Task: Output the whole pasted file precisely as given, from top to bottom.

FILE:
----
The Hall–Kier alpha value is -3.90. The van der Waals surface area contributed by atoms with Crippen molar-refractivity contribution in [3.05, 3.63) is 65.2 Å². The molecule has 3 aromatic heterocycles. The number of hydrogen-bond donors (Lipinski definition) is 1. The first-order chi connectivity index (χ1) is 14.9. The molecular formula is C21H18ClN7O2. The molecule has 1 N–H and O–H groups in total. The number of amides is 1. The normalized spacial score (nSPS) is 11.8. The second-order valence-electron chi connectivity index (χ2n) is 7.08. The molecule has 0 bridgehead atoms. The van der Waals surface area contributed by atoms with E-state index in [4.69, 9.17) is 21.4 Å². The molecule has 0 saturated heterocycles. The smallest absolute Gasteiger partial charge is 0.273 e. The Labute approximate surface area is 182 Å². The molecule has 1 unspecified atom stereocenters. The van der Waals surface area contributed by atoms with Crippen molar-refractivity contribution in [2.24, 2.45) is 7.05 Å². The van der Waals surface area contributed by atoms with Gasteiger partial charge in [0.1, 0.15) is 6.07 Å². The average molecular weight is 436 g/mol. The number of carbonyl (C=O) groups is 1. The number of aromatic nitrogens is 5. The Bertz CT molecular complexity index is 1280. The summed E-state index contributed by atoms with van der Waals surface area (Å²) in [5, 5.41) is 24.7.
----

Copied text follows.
The Hall–Kier alpha value is -3.90. The van der Waals surface area contributed by atoms with Crippen molar-refractivity contribution in [3.05, 3.63) is 65.2 Å². The molecule has 3 aromatic heterocycles. The number of hydrogen-bond donors (Lipinski definition) is 1. The first-order chi connectivity index (χ1) is 14.9. The molecular formula is C21H18ClN7O2. The molecule has 1 N–H and O–H groups in total. The number of amides is 1. The normalized spacial score (nSPS) is 11.8. The second-order valence-electron chi connectivity index (χ2n) is 7.08. The molecule has 0 bridgehead atoms. The van der Waals surface area contributed by atoms with E-state index in [4.69, 9.17) is 21.4 Å². The molecule has 0 saturated heterocycles. The smallest absolute Gasteiger partial charge is 0.273 e. The Labute approximate surface area is 182 Å². The molecule has 1 unspecified atom stereocenters. The van der Waals surface area contributed by atoms with Crippen molar-refractivity contribution in [2.24, 2.45) is 7.05 Å². The van der Waals surface area contributed by atoms with Gasteiger partial charge in [0.1, 0.15) is 6.07 Å². The average molecular weight is 436 g/mol. The number of carbonyl (C=O) groups is 1. The number of aromatic nitrogens is 5. The Bertz CT molecular complexity index is 1280. The summed E-state index contributed by atoms with van der Waals surface area (Å²) in [5, 5.41) is 24.7.